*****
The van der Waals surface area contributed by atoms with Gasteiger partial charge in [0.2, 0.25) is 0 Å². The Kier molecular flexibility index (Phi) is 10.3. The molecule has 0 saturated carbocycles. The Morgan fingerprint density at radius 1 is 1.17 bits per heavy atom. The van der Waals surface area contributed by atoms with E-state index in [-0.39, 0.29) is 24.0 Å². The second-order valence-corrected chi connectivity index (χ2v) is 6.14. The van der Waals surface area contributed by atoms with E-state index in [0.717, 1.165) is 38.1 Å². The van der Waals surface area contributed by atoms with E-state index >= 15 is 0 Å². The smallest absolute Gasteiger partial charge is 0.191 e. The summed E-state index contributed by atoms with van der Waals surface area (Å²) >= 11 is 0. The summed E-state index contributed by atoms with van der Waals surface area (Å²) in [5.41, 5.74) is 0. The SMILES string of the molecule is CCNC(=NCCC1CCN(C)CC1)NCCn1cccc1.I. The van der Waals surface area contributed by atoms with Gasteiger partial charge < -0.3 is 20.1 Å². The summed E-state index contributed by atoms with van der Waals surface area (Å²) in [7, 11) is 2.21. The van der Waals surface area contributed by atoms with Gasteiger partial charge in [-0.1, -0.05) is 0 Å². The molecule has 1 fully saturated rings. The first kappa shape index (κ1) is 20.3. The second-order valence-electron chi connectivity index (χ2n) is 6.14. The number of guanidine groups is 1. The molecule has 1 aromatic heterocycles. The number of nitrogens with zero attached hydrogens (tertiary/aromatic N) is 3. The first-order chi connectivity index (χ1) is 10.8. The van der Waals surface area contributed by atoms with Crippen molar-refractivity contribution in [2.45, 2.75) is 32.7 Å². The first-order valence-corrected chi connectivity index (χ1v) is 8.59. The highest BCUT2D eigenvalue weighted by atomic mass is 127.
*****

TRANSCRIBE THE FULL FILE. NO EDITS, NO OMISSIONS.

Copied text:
The van der Waals surface area contributed by atoms with Gasteiger partial charge in [0.2, 0.25) is 0 Å². The Kier molecular flexibility index (Phi) is 10.3. The molecule has 0 saturated carbocycles. The Morgan fingerprint density at radius 1 is 1.17 bits per heavy atom. The van der Waals surface area contributed by atoms with E-state index in [-0.39, 0.29) is 24.0 Å². The second-order valence-corrected chi connectivity index (χ2v) is 6.14. The van der Waals surface area contributed by atoms with E-state index in [0.717, 1.165) is 38.1 Å². The van der Waals surface area contributed by atoms with E-state index >= 15 is 0 Å². The smallest absolute Gasteiger partial charge is 0.191 e. The summed E-state index contributed by atoms with van der Waals surface area (Å²) >= 11 is 0. The summed E-state index contributed by atoms with van der Waals surface area (Å²) in [5.41, 5.74) is 0. The SMILES string of the molecule is CCNC(=NCCC1CCN(C)CC1)NCCn1cccc1.I. The van der Waals surface area contributed by atoms with Gasteiger partial charge < -0.3 is 20.1 Å². The summed E-state index contributed by atoms with van der Waals surface area (Å²) in [7, 11) is 2.21. The van der Waals surface area contributed by atoms with Gasteiger partial charge in [-0.1, -0.05) is 0 Å². The molecule has 1 fully saturated rings. The first kappa shape index (κ1) is 20.3. The second-order valence-electron chi connectivity index (χ2n) is 6.14. The number of guanidine groups is 1. The molecule has 1 aromatic heterocycles. The number of nitrogens with zero attached hydrogens (tertiary/aromatic N) is 3. The first-order chi connectivity index (χ1) is 10.8. The van der Waals surface area contributed by atoms with Crippen molar-refractivity contribution in [2.45, 2.75) is 32.7 Å². The first-order valence-corrected chi connectivity index (χ1v) is 8.59. The highest BCUT2D eigenvalue weighted by atomic mass is 127.